Taurus just threw their hat into the compact concealed carry ring – and did it with the flair of a matador! While the new GX4 may not be the leader of the herd, it can certainly stand up to the competition. Let’s take a look at the goods and bads of this serious new contender.
Let’s start with capacity, the main reason for this new category to even exist. Sig started with the P365 and its voodoo magic of sticking 10 and 12 rounds into a subcompact grip. Soon, Springfield followed with the Hellcat, then Smith & Wesson brought out the Shield PLUS with 11 and 13 rounds. Now Taurus has joined the fray with two 11-rounders as standard.
Speaking of the grip, Taurus did an admirable job with the texture: not too smooth, not too rough. It’s aggressive enough to maintain hold with sweaty palms but not too aggressive that it hurt after a range session. Grip length is a bit of an issue, but it’s hard to find a subcompact that doesn’t cause the expect pinky flop off the end. The GX4 feels like a bigger gun in the hand, and after a few rounds I forgot all about the grip length issue, as the gun seems balanced and shot very well for being so small. Taurus threw in an extra swappable backstrap, but I didn’t notice much difference between the two when shooting.
Concealability is top notch, with a 1-inch-wide frame and slide. While the grip is a bit thicker than some other compacts, it was not too wide and hid easily under a t-shirt.
Spring tensions in both the magazine and slide were light enough that looking rounds in the magazine and racking the slide were easier than on other subcompacts. Not sure if Taurus did that on purpose, but it works regardless. The slide stop also surprised me. Unlike a lot of its competition, the GX4’s slide stop was easy to operate with my thumb. Typically, they are too small and under too much tension to flip closed. Not this one. It was so easy it almost startled me.
One often overlooked feature when designing compact pistols is the trigger guard size. Taurus did not overlook it. Instead, the GX4 features a large trigger guard, big enough to comfortably insert a gloved finger without the danger of accidentally pulling the trigger in the process.
For a moderately price gun, the GX4 has a really nice trigger. The flat face design includes an integrated trigger safety that operates smoothly, a solid shot break point, and a crisp reset that works better than some higher priced guns inside and outside of the class.
As much as I like the Taurus GX4 – and it has a lot to recommend it – like all guns, it has its flaws. There is no perfect gun, after all, and this one is no different. Here are a few things I wasn’t so thrilled about.
First, the sights. I’m not a big fan of blacked out rears, which are standard on the GX4. While they are ribbed to reduce glare (a nice touch), it would be nice to at least see white dots on a gun designed to be brought up on target in a hurry. The front sight has a dot, but it’s dim. A day glow front sight would be a welcome upgrade. Granted, that might up the price out of Taurus’ target, but most gun owners are willing to pay a few extra dollars for something that makes shooting easier. Fortunately, replacing these sights is simple, so you can always upgrade post-purchase.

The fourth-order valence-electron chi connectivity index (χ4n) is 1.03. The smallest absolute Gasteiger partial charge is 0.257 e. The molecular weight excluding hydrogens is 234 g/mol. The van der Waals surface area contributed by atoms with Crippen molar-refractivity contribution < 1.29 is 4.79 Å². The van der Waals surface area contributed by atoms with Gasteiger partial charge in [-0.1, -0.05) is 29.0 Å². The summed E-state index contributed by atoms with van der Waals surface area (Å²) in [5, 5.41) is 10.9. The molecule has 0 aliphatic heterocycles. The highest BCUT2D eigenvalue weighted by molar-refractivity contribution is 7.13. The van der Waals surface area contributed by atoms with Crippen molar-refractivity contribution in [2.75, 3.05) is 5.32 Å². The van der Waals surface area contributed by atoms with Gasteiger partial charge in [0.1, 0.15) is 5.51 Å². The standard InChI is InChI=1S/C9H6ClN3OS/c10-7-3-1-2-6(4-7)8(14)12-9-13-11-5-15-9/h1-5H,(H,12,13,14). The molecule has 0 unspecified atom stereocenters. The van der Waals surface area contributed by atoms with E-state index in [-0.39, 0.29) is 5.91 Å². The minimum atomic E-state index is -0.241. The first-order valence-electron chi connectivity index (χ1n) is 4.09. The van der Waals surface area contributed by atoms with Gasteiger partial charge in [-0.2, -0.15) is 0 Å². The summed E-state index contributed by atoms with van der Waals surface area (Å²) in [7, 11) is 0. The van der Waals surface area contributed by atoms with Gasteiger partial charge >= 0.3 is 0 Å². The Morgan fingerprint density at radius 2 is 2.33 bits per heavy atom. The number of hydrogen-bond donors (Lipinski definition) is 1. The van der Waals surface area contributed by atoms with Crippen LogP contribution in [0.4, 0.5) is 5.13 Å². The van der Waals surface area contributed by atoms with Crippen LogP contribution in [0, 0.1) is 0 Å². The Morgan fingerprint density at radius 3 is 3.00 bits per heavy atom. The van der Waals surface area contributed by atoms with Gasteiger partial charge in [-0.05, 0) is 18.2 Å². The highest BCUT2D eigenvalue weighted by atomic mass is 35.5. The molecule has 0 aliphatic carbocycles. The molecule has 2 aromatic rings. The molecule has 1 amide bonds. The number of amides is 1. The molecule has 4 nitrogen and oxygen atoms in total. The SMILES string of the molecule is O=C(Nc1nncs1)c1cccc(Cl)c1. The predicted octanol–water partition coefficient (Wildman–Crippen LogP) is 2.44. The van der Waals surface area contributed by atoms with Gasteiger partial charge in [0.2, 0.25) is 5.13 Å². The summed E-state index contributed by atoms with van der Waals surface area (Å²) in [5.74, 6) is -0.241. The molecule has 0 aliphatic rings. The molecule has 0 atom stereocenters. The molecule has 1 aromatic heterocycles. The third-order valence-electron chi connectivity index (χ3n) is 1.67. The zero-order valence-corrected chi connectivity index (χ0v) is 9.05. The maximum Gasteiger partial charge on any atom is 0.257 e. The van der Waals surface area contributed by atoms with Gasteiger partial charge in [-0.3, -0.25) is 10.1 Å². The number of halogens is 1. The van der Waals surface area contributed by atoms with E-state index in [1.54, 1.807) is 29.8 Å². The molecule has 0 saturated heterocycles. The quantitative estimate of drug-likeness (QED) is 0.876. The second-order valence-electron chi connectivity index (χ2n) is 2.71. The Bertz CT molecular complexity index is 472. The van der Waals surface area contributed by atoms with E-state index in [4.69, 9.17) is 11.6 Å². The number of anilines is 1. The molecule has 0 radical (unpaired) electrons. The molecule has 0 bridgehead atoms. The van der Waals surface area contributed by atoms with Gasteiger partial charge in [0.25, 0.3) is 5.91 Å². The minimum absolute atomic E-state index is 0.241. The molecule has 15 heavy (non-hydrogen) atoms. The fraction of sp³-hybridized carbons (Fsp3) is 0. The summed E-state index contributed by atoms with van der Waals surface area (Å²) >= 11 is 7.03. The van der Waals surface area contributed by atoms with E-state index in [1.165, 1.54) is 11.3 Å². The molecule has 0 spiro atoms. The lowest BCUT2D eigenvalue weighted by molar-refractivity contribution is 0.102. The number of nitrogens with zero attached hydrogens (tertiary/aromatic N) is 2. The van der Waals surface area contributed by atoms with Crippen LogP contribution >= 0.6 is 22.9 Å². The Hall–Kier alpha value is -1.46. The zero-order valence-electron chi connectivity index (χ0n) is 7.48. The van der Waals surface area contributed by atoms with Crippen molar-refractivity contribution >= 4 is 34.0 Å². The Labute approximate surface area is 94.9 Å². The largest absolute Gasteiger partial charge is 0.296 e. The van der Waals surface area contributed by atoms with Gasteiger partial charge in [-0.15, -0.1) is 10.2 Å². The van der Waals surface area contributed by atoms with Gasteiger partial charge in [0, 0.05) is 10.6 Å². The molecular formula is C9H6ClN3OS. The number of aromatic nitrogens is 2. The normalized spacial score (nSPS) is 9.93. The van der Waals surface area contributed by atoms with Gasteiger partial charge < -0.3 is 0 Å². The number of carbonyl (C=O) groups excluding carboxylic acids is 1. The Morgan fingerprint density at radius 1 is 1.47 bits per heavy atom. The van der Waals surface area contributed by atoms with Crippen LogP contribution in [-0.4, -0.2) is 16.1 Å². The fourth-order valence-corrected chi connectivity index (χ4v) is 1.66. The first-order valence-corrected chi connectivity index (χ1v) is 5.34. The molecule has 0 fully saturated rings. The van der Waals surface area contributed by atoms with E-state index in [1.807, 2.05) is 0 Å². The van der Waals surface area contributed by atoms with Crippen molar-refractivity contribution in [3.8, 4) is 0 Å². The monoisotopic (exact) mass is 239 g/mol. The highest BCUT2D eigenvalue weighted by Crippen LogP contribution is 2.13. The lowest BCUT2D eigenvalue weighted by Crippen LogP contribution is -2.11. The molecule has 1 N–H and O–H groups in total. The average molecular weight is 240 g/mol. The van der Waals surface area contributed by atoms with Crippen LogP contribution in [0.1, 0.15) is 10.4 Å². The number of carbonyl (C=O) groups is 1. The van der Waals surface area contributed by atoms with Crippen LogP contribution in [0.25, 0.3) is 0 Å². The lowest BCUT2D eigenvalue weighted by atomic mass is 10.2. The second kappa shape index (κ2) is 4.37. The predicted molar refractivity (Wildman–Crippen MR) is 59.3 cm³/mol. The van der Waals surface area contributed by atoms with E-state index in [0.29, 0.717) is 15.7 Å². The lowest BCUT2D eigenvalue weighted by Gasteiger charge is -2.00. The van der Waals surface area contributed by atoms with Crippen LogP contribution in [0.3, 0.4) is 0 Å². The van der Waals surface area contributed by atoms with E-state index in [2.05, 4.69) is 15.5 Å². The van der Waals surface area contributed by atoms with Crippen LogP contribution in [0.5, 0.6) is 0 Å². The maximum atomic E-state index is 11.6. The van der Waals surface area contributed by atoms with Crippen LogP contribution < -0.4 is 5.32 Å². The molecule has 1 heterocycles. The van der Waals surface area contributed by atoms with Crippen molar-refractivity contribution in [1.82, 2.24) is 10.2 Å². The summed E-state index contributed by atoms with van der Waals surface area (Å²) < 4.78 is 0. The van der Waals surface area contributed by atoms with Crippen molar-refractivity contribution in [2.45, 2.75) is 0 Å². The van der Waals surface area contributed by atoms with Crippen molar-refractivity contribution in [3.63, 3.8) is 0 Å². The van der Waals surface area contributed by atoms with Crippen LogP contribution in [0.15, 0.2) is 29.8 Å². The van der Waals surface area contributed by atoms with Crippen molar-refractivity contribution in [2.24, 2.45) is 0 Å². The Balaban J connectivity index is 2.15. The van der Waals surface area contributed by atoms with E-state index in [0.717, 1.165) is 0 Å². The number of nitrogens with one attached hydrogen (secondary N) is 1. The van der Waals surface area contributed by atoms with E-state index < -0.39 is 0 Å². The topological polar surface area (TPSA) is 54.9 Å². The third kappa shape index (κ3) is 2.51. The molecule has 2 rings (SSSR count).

Next is the takedown system. It’s, well, odd. And a bit inconvenient. It’s not odd like as in you’ll never figure it out without YouTube. It’s just requires a flathead screwdriver, which makes field stripping a challenge if you don’t keep one handy. Plus, the mechanism is on the other side of the gun. Not a deal killer by any means, but something be aware of.
Third, there is no accessory rail. Not even a stubby, single spot one. This may not be a huge miss, but it might turn some potential buyers off.
Finally, no optic plate. While the rest of the market started adding optic plates a couple years ago, Taurus inexplicably chose to leave off this ever-increasingly important feature. All the other guns in the class either come with one standard or offer it as an add-on. I would like to see this as at least an option should Taurus ever create an upgraded version of the GX4.
If you’re looking for a budget-friendly, no-nonsense, frill-free concealed carry gun that checks all the basic boxes and a few extras, the Taurus GX4 at $392.42 MSRP is well worth a second glance. Final grade: B+ ~ David
David is an avid gun guy and a contributing writer to several major gun publications. In addition to being an NRA Certified Pistol Instructor and RSO, David trains new shooters on basic handgun skills and CCW requirements and is a strong advocate for training as much as you possibly can. "Real life shootouts don't happen at a box range."